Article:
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  • Writer's pictureJ. M. White

Amaretto Aloha (The Southern Book Club’s Guide to Slaying Vampires)

Takeaway: Southern hospitality is no match for a vampire.

Vampires are my jam. There is a mystique about them that is fascinating. They are timeless beings controlled by a powerful hunger. It is a tragic, lonely existence. That is why vampires, no matter what period they exist in, are inherently gothic. I don't care if that bloodsucker is wearing skinny jeans and holding a damn iPhone—it's gothic.

Now that I've poorly explained my obsession with vampires. Let's talk about Grady Hendrix's newest novel, The Southern Book Club's Guide to Vampire Slaying. The "Author's Note" is excellent (do NOT skip it!). Hendrix sets the stage by explaining the inspiration behind his vampire reimagining. In short, the goal was for a housewife to battle a bloodthirsty vampire, or in his words, "I wanted to pit Dracula against my mom. As you'll see, it's not a fair fight."

If you read my post on My Best Friend's Exorcism, you already know that I'm crazy about Hendrix. He is an author I just click with. Much like his other books, The Southern Book Club's Guide to Vampire Slaying is riddled with pop culture and zany worldly observations. Hendrix's signature style gives everyday settings a supernatural twist, like a haunted IKEA or, in this case, a vampire in southern suburbia. If you're searching for fun horror—Hendrix is your man.

The Plot

Patricia Campbell had always planned for a big life, but after giving up her career as a nurse to marry an ambitious doctor and become a mother, Patricia's life has never felt smaller. The days are long, her kids are ungrateful, her husband is distant, and her to-do list is never really done. The one thing she has to look forward to is her book club, a group of Charleston mothers united only by their love for true-crime and suspenseful fiction. In these meetings, they're more likely to discuss the FBI's recent siege of Waco as much as the ups and downs of marriage and motherhood.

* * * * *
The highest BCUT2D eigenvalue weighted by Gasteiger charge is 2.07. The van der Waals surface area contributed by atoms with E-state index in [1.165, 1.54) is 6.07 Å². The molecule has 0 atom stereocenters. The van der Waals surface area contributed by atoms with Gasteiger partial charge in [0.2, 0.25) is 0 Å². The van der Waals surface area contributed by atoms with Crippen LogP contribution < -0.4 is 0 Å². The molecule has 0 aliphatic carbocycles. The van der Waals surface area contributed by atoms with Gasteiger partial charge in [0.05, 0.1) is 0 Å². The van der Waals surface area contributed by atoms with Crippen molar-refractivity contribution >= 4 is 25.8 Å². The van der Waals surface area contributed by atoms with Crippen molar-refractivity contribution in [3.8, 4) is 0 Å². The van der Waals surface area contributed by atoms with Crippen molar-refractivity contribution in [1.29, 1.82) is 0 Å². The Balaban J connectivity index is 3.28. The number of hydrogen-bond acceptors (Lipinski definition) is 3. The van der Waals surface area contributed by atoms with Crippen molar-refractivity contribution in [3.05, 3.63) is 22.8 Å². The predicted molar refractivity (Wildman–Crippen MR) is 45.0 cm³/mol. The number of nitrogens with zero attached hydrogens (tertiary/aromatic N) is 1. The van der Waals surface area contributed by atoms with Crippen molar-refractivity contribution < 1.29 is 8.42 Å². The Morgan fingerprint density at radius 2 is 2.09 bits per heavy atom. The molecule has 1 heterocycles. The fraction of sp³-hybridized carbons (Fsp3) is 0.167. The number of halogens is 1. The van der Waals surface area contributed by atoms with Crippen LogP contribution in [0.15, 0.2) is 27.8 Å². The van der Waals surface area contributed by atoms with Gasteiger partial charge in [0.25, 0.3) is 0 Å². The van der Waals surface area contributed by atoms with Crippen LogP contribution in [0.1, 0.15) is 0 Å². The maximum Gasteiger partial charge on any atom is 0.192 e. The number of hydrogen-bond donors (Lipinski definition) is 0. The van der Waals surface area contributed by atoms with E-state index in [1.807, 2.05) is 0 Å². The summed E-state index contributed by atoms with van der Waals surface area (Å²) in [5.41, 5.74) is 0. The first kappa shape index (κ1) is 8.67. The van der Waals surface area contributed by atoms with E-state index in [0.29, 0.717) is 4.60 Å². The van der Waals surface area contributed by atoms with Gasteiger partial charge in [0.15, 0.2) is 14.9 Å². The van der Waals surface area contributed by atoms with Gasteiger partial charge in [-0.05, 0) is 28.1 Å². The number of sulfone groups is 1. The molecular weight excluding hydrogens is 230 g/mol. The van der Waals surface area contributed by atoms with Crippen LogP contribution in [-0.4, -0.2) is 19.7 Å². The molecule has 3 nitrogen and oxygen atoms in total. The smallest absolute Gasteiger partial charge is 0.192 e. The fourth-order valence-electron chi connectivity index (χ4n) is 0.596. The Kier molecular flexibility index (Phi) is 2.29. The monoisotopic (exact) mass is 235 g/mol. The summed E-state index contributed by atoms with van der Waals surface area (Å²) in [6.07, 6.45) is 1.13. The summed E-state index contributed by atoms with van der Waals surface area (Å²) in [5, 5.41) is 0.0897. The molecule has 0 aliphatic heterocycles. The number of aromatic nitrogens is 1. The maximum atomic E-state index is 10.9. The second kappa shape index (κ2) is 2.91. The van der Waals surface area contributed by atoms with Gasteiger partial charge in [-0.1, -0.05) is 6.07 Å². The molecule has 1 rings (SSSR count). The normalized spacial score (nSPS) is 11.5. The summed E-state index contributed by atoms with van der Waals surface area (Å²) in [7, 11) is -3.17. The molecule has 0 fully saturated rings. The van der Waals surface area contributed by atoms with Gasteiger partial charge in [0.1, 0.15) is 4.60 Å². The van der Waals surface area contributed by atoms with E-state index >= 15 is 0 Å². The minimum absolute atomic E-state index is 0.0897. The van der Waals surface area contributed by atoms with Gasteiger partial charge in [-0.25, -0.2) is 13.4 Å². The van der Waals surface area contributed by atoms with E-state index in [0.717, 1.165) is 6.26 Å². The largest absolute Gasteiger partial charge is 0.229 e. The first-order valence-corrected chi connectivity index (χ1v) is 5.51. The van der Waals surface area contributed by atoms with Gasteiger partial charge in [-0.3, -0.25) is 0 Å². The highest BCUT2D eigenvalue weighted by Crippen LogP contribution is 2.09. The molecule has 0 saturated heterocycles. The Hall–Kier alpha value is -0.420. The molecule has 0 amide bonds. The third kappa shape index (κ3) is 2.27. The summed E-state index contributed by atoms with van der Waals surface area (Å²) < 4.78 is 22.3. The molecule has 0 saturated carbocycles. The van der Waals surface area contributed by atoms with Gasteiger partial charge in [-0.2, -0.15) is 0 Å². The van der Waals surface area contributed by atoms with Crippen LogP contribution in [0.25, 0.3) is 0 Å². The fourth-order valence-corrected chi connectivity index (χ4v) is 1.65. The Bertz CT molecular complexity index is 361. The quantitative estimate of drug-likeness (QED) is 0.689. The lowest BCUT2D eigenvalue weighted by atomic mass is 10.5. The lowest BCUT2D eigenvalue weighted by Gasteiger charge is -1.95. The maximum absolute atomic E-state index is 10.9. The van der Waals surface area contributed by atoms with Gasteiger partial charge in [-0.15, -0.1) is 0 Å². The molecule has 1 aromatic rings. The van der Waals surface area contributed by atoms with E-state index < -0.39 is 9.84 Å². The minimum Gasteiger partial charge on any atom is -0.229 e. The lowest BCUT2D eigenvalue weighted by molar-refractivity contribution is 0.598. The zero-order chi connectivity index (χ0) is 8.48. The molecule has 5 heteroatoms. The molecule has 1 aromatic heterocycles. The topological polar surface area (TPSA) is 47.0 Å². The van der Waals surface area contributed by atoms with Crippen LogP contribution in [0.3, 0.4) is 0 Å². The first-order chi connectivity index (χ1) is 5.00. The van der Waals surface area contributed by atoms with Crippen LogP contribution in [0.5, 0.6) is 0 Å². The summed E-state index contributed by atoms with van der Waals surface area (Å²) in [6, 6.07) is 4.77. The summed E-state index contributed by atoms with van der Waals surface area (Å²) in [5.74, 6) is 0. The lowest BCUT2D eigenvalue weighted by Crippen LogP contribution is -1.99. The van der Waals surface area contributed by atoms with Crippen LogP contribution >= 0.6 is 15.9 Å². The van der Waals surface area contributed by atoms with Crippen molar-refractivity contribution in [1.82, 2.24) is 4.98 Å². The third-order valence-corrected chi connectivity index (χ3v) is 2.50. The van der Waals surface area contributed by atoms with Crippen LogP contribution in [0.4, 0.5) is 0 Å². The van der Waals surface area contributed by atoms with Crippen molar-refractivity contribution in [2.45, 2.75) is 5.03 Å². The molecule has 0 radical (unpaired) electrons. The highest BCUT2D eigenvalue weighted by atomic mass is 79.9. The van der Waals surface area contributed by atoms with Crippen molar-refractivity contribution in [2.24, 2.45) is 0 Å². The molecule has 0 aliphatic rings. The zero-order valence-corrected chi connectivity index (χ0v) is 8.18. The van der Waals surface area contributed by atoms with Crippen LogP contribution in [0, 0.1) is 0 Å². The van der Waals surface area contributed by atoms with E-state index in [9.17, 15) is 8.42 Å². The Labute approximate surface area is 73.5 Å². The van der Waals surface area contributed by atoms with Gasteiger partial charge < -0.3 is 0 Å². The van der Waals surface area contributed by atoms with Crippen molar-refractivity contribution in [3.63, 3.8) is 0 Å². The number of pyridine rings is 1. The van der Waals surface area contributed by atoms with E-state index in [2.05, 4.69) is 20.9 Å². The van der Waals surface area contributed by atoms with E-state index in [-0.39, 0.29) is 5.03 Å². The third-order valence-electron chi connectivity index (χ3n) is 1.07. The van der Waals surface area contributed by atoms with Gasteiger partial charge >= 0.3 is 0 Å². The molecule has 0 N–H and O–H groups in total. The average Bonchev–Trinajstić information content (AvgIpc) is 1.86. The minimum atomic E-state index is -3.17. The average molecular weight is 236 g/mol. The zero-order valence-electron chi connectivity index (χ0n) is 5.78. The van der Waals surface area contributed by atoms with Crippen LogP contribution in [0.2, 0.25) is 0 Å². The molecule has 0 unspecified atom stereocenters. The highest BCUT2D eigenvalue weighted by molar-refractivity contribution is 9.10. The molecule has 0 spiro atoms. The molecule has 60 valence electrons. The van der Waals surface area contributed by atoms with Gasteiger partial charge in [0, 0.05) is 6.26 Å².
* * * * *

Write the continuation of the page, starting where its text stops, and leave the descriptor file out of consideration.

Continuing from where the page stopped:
But when an artistic and sensitive stranger moves into the neighborhood, the book club's meetings turn into speculation about the newcomer. Patricia is initially attracted to him, but when some local children go missing, she starts to suspect the newcomer is involved. She begins her own investigation, assuming that he's a Jeffrey Dahmer or Ted Bundy. What she uncovers is far more terrifying, and soon she—and her book club—are the only people standing between the monster they've invited into their homes and their unsuspecting community

The Drink

I wanted to pair this novel with a unique cocktail that is quick and easy to make. Somehow this strange concoction of pineapple and Amaretto works. It's sort of like Hendrix's books. Who would've thought to pair housewives with a vampire?

Amaretto Aloha

yields: 1 serving


What You Need:

- 1.5 ounces Amaretto

- 3 ounces pineapple juice

- ice

- maraschino cherry (optional)

What You Do:

  1. Put Amaretto and pineapple juice in a cocktail shaker filled with ice. Shake for twenty seconds.

  2. Pour into a martini glass and drop in a cherry (optional).

  3. Serve immediately.


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